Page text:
Roger & MeHD Closed Captioning
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Voted Best Documentary of the year by The National Board of Review, The National Society of Film Critics, The New York Film Critics Circle, and the Los Angeles Film Critics Circle, this is a highly personal, wryly humorous look at the closing of several General Motors plants in Flint, Michigan, the hometown of filmmaker Michael Moore (Emmy-nominee for "TV Nation"), which resulted in the elimination of 35,000 jobs. Armed with a razor-sharp wit, compassion and more than a little chutzpah, Moore offers his perceptions of what went wrong in Flint, and chronicles his much-thwarted efforts to meet face-to-face with the big man himself, GM chairman Roger Smith. Michael Moore's controversial but popular film has been included in numerous 10-Best Lists for 1989. The New York Times describes it as "rollicking... witty... leaving the audience roaring with laughter!"
This movie entertained me but it's misleading. Throughout the movie Moore claims to be tripping to interview Roger Smith, CEO of GM, to no avail. But now, years later, it is known that he did get his interview - two of them, in fact. He chose not to use them in this film, or even admit they happened, for dramatic effect. That's activism, not documentary filmmaking. So enjoy this work of fiction as a work of fiction, but don't confuse it with a real documentary because it's not.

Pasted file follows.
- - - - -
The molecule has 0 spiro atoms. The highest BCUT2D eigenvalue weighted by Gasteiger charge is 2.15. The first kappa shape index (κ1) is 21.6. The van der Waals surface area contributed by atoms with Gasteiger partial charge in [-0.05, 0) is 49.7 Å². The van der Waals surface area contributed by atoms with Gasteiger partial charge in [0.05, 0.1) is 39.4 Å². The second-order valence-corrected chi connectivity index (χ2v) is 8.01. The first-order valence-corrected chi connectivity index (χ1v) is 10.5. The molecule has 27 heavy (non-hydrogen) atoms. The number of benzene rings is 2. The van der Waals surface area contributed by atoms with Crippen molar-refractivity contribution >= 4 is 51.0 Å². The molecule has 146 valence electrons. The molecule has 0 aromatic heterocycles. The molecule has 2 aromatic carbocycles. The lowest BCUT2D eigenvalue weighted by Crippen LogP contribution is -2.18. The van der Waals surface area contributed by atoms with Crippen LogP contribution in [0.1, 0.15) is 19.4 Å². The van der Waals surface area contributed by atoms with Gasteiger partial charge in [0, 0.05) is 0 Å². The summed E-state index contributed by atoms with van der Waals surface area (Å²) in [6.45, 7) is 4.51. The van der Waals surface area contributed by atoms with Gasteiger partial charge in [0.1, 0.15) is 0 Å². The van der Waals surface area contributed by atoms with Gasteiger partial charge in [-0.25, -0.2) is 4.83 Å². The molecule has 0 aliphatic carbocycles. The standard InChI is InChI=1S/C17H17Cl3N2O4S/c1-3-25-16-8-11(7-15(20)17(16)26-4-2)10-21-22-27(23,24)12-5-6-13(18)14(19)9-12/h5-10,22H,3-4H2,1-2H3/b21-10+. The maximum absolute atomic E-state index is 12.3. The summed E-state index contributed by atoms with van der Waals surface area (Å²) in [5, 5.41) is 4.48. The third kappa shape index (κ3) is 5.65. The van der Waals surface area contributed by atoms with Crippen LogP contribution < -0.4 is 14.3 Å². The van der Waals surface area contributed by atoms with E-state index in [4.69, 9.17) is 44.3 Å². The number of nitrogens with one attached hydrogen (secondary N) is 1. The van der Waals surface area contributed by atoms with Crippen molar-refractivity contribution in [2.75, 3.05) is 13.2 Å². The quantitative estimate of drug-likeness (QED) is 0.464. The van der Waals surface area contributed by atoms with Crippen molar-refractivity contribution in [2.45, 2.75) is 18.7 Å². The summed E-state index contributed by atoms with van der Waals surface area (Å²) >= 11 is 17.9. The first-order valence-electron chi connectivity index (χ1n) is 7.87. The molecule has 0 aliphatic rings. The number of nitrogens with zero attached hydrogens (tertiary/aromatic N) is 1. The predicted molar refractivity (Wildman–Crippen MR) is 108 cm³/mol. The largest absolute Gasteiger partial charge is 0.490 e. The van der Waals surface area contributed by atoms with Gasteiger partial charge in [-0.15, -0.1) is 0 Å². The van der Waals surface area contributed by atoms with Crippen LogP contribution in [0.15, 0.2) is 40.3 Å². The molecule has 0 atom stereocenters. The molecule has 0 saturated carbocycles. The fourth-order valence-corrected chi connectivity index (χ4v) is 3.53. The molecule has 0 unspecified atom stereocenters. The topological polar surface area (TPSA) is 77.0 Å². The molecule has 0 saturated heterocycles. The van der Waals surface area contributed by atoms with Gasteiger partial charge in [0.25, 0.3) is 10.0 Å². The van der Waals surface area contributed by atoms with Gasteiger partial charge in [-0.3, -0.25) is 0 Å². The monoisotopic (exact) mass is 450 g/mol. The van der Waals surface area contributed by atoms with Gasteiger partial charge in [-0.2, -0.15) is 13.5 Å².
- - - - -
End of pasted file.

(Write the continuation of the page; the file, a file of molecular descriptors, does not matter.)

Know what you're watching
My political leanings probably aren't too far off of Michael Moore's but I can't take manipulation of facts. If you know you are watching a propaganda piece, it's a pretty good ride. If you think this is an honest attempt at a story, please educate yourself. There are plenty of unbiased sources out there that have documented Moore's carefree approach with the facts.
Dishonest piece of fiction
Claims to be Documentary but it is a scripted work of fiction.
Claims to present facts but it is all made up, like every work by this director/actor.